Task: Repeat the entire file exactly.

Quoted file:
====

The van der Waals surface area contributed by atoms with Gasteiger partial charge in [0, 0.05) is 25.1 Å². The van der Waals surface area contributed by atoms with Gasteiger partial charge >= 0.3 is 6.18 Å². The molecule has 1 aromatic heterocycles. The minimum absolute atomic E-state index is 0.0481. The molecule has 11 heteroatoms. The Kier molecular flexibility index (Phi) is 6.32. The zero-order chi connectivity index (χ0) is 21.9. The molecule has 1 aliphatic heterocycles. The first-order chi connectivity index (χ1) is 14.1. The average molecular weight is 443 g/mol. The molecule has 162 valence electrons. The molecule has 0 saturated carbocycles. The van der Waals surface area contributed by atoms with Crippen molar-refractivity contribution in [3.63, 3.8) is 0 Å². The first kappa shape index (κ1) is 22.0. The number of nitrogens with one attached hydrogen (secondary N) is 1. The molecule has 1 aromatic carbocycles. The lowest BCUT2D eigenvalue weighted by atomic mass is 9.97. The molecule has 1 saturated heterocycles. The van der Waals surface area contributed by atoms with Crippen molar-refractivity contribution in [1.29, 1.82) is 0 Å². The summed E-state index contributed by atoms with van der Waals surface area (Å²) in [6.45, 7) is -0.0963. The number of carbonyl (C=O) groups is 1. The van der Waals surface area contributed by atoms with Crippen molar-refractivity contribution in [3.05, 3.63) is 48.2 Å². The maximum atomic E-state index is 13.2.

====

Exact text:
The van der Waals surface area contributed by atoms with Gasteiger partial charge in [0, 0.05) is 25.1 Å². The van der Waals surface area contributed by atoms with Gasteiger partial charge >= 0.3 is 6.18 Å². The molecule has 1 aromatic heterocycles. The minimum absolute atomic E-state index is 0.0481. The molecule has 11 heteroatoms. The Kier molecular flexibility index (Phi) is 6.32. The zero-order chi connectivity index (χ0) is 21.9. The molecule has 1 aliphatic heterocycles. The first-order chi connectivity index (χ1) is 14.1. The average molecular weight is 443 g/mol. The molecule has 162 valence electrons. The molecule has 0 saturated carbocycles. The van der Waals surface area contributed by atoms with Crippen molar-refractivity contribution in [3.63, 3.8) is 0 Å². The first kappa shape index (κ1) is 22.0. The number of nitrogens with one attached hydrogen (secondary N) is 1. The molecule has 1 aromatic carbocycles. The lowest BCUT2D eigenvalue weighted by atomic mass is 9.97. The molecule has 1 saturated heterocycles. The van der Waals surface area contributed by atoms with Crippen molar-refractivity contribution in [1.29, 1.82) is 0 Å². The summed E-state index contributed by atoms with van der Waals surface area (Å²) in [6.45, 7) is -0.0963. The number of carbonyl (C=O) groups is 1. The van der Waals surface area contributed by atoms with Crippen molar-refractivity contribution in [3.05, 3.63) is 48.2 Å². The maximum atomic E-state index is 13.2.